The text which accompanied Ulyana Gumeniuk's 2012-2013 exhibition in the University Library is provided below. An online version of the exhibition can be accessed by clicking on this link.
The canvas is the laboratory/battlefield for exploring the phenomenon of an 'event'. It is not there to represent or to show. It is intended to be a place where the 'event' can be played out and its specific aspects re-enacted, recreated, and manifested as an experience. The image, or the choice of what to 'depict', comes from observing the surrounding world (the immediate environment, media information, large-scale social events) and trying to isolate an occurrence of the specific phenomenon that I am interested in at the time.
The phenomenon I have been particularly interested in, in this set of works, is that of thresholds, in particular the 'events' that arise in the 'threshold area' and how they manifest themselves. By 'threshold area' I mean space (physical and otherwise) where different elements engage with each other. By 'event' I mean the specific nature of the reciprocal engagement of those elements- this can be merger, infiltration, repulsion, violent transition of one into another, and the energy produced in such 'events'. The aim is to capture and reflect/restage those events on the canvas.
Events I have been interested in are social events as well as specific events in physics and in cosmology. Some of the 'triggers' (seeing at a specific moment something that develops into a working idea) that have spurred me on to developing these works have been: witnessing clashes between social groups in London, and events across the Middle East. In physics I have been fascinated by the property of atoms to maintain the distinction of all matter despite their similitude, and by the energy events that define this distinction, in particular what happens on the thresholds within matter, from its smallest constituent parts to manifestations on the grandest scale. In cosmology, I have been interested by the emergence of matter in the universe and by the elements that are thought to have played their part in the process.
The gestural language of the painting, the application of the paint (a movement of the entire body rather than only the brush) has in some instances tried to mimic such events. For instance, the flowing brush strokes that simultaneously define and blur the edge of the form have been adopted from Velásquez, while throws of colour in Pipes 3 & 4 are influenced by Francis Bacon. In these paintings, energy is represented by a gestural expulsion of 'energy' onto a canvas.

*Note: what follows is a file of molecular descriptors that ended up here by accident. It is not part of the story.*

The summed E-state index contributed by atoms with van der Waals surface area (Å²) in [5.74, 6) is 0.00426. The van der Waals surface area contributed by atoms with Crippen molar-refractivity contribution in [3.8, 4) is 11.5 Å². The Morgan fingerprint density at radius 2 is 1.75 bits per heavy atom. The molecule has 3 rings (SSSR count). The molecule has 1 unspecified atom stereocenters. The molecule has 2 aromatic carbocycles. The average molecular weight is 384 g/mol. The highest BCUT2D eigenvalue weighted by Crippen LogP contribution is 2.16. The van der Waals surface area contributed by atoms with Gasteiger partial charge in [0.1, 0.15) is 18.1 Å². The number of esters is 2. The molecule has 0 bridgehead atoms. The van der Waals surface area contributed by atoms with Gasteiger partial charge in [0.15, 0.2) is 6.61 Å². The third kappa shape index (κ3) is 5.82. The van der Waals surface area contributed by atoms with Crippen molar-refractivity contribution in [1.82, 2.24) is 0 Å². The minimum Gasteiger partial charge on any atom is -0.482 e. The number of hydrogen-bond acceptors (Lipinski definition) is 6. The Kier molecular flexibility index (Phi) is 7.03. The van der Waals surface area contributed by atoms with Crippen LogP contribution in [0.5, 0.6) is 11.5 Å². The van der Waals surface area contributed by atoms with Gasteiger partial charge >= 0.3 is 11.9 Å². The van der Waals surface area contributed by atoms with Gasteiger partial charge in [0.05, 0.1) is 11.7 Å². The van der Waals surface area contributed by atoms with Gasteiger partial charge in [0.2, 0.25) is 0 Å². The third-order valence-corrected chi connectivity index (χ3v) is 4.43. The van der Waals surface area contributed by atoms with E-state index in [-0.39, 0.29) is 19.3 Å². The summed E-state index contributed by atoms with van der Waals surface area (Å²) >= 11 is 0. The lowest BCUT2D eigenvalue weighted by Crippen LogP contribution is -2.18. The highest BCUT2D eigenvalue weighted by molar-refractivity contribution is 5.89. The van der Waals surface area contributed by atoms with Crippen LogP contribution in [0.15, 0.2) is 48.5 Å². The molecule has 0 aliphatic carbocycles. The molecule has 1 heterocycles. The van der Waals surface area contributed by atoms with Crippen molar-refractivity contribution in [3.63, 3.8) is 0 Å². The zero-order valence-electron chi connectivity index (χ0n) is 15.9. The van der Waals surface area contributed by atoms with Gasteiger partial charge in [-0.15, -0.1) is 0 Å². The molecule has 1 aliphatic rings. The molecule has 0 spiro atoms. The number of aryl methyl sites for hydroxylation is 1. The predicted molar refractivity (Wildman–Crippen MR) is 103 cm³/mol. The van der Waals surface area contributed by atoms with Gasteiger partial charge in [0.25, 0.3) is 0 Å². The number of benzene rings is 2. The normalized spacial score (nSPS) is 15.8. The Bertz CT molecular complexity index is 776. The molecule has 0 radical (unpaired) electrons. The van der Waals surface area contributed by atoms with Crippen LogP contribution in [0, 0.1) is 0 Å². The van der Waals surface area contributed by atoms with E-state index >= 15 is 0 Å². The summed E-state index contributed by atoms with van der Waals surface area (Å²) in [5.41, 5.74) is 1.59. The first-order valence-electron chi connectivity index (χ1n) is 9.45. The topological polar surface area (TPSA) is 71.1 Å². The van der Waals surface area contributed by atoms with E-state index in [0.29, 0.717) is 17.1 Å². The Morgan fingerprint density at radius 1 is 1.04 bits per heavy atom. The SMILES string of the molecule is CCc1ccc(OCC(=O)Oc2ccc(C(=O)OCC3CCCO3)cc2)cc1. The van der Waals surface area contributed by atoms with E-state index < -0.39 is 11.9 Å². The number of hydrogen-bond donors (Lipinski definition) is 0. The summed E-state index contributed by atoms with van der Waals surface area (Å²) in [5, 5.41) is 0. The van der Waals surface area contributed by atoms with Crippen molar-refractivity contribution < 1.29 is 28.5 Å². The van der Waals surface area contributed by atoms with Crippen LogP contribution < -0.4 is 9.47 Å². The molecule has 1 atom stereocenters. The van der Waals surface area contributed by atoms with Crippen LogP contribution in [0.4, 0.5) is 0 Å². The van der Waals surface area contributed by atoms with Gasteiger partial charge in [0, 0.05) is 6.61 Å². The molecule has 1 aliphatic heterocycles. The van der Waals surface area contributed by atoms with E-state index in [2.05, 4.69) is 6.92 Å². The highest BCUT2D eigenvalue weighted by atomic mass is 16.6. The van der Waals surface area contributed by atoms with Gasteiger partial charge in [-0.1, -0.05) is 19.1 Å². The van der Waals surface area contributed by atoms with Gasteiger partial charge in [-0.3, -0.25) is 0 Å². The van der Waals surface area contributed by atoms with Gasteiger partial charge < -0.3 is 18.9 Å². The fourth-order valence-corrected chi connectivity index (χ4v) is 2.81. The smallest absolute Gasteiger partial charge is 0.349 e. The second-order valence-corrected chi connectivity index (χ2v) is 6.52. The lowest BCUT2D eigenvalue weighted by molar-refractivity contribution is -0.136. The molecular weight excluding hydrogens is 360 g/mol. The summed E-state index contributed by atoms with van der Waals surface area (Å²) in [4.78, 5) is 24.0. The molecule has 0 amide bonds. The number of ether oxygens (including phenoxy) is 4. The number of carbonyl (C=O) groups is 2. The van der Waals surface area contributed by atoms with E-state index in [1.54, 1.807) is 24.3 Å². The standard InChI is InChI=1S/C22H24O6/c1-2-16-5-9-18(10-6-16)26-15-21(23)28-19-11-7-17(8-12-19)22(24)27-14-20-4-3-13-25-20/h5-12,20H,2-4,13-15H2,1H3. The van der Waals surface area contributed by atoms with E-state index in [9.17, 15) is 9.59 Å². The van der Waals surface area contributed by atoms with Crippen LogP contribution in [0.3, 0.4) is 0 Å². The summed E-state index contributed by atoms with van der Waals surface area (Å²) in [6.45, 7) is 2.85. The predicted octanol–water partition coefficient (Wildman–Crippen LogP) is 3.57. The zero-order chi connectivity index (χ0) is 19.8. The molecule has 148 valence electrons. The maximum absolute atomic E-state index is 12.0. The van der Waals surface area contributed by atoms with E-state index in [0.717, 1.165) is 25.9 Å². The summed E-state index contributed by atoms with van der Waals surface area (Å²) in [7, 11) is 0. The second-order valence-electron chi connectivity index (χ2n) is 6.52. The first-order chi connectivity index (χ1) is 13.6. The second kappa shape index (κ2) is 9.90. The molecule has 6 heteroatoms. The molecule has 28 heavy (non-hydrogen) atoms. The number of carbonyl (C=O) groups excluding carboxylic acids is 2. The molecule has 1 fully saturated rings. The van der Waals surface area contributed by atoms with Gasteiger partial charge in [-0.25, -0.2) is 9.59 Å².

Entropy is another aspect of the 'events' that I have being interested in. As I see it, entropy works on, effects, defines, and destroys thresholds (Consumed 1 & 2, Entropy). On a social level, a large city such as London provides an example of entropy, specifically the overwhelming diversities that erase definition/distinction and render everything homogeneous in its very multiplicity - evenly important and ultimately same.
In Entropy, the central objective is to study the tension between this homogeneity of the material flux of daily life and a structured form. The central form is comprised of elements of contemporary corporate architecture. The construction of the form is linear but fractured, which both suggests and questions the image of a structure in space, so that it gravitates towards an homogeneity of its own. The painting is a reflection on possible tensions between clashing manifestations of differing processes of entropy. One tends towards the erasure of all distinction, the other towards a crystallised form. I am interested in what happens in the space where these tensions occur, in how these elements compete for space on the canvas and generate a visual experience of tension. The process of painting is itself an attempt to visually manifest/effect the concept of entropy as a social and physical phenomenon.